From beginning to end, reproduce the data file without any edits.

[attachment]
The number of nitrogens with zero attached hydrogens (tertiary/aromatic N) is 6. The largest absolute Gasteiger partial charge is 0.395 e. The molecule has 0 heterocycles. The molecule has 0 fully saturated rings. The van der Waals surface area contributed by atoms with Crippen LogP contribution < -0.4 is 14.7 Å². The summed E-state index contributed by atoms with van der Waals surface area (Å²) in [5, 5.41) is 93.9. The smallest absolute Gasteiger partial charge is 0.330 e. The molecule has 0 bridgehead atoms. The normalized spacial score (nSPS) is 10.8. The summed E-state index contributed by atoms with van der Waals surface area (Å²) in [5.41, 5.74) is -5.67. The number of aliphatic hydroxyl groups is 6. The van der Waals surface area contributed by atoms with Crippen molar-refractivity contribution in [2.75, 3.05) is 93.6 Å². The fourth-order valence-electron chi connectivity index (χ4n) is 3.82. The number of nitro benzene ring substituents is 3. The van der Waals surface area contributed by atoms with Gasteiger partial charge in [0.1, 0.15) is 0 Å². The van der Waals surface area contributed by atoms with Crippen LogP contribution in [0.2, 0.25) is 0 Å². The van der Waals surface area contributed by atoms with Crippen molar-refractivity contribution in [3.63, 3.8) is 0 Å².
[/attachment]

The number of nitrogens with zero attached hydrogens (tertiary/aromatic N) is 6. The largest absolute Gasteiger partial charge is 0.395 e. The molecule has 0 heterocycles. The molecule has 0 fully saturated rings. The van der Waals surface area contributed by atoms with Crippen LogP contribution < -0.4 is 14.7 Å². The summed E-state index contributed by atoms with van der Waals surface area (Å²) in [5, 5.41) is 93.9. The smallest absolute Gasteiger partial charge is 0.330 e. The molecule has 0 bridgehead atoms. The normalized spacial score (nSPS) is 10.8. The summed E-state index contributed by atoms with van der Waals surface area (Å²) in [5.41, 5.74) is -5.67. The number of aliphatic hydroxyl groups is 6. The van der Waals surface area contributed by atoms with Crippen molar-refractivity contribution in [2.75, 3.05) is 93.6 Å². The fourth-order valence-electron chi connectivity index (χ4n) is 3.82. The number of nitro benzene ring substituents is 3. The van der Waals surface area contributed by atoms with Gasteiger partial charge in [0.1, 0.15) is 0 Å². The van der Waals surface area contributed by atoms with Crippen LogP contribution in [0.2, 0.25) is 0 Å². The van der Waals surface area contributed by atoms with Crippen molar-refractivity contribution in [3.63, 3.8) is 0 Å².